First Advisor

Dr. Jay Campisi


Dr. Kristofor Voss


Regis College

Degree Name


Document Type

Thesis - Open Access

Number of Pages

55 pages


The proportion of young adults on social media sites has grown in recent years. While some young adults find enjoyment in these sites, they cause stress and anxiety in others. Additionally, although many athletes experience stress prior to competition, it is unclear if social media use could modulate this stress. The aim of the present study is to determine if Facebook use influences the anticipatory stress response demonstrated in athletes before the start of a competition. In this study, undergraduate students competing in club sports spent time before each of two competitions either engaging in their normal pre-game routine or on their Facebook account, and submitted a saliva sample before and after that time period to assess for salivary cortisol concentration. Athletes demonstrated a significant increase in cortisol concentration before competition (p=0.001) and Facebook use modulated the stress-induced increase in cortisol in females, as there was a significant decrease in cortisol concentration in the female athlete that did not use Facebook (p=0.0325). This suggests that social media use prior to an athletic competition might have differential impacts on stress levels in some users. Because anticipatory stress is a widespread phenomenon and can be found outside of the context of athletics, this study provides evidence that staying away from Facebook during the anticipatory period could be a simple and effective way to reduce stress, especially in the female undergraduate athlete population.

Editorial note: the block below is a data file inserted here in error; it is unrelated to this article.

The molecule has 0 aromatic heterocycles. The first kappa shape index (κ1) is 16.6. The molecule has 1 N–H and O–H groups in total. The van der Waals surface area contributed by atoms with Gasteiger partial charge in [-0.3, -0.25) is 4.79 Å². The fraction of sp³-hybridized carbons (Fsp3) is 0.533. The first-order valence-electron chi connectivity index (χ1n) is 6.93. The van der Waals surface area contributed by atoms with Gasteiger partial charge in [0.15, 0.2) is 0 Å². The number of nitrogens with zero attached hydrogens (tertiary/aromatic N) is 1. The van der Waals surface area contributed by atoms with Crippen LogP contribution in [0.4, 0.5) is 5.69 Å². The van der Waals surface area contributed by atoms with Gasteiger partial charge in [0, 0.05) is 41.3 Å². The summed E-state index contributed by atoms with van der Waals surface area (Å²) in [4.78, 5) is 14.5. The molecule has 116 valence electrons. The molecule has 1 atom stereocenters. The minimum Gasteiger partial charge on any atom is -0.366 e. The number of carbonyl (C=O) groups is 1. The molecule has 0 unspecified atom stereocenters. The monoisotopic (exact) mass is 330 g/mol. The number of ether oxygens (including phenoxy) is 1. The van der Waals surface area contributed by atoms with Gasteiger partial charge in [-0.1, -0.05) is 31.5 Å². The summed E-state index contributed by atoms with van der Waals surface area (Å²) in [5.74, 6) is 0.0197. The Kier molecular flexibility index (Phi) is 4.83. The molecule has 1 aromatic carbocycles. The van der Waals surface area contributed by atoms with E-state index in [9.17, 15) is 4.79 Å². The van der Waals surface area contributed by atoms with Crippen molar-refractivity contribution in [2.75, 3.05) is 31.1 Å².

Date of Award

Spring 2019

Location (Creation)

Colorado (state); Denver (county); Denver (inhabited place)

Rights Statement

All content in this Collection is owned by and subject to the exclusive control of Regis University and the authors of the materials. It is available only for research purposes and may not be used in violation of copyright laws or for unlawful purposes. The materials may not be downloaded in whole or in part without permission of the copyright holder or as otherwise authorized in the “fair use” standards of the U.S. copyright laws and regulations.

Included in

Physiology Commons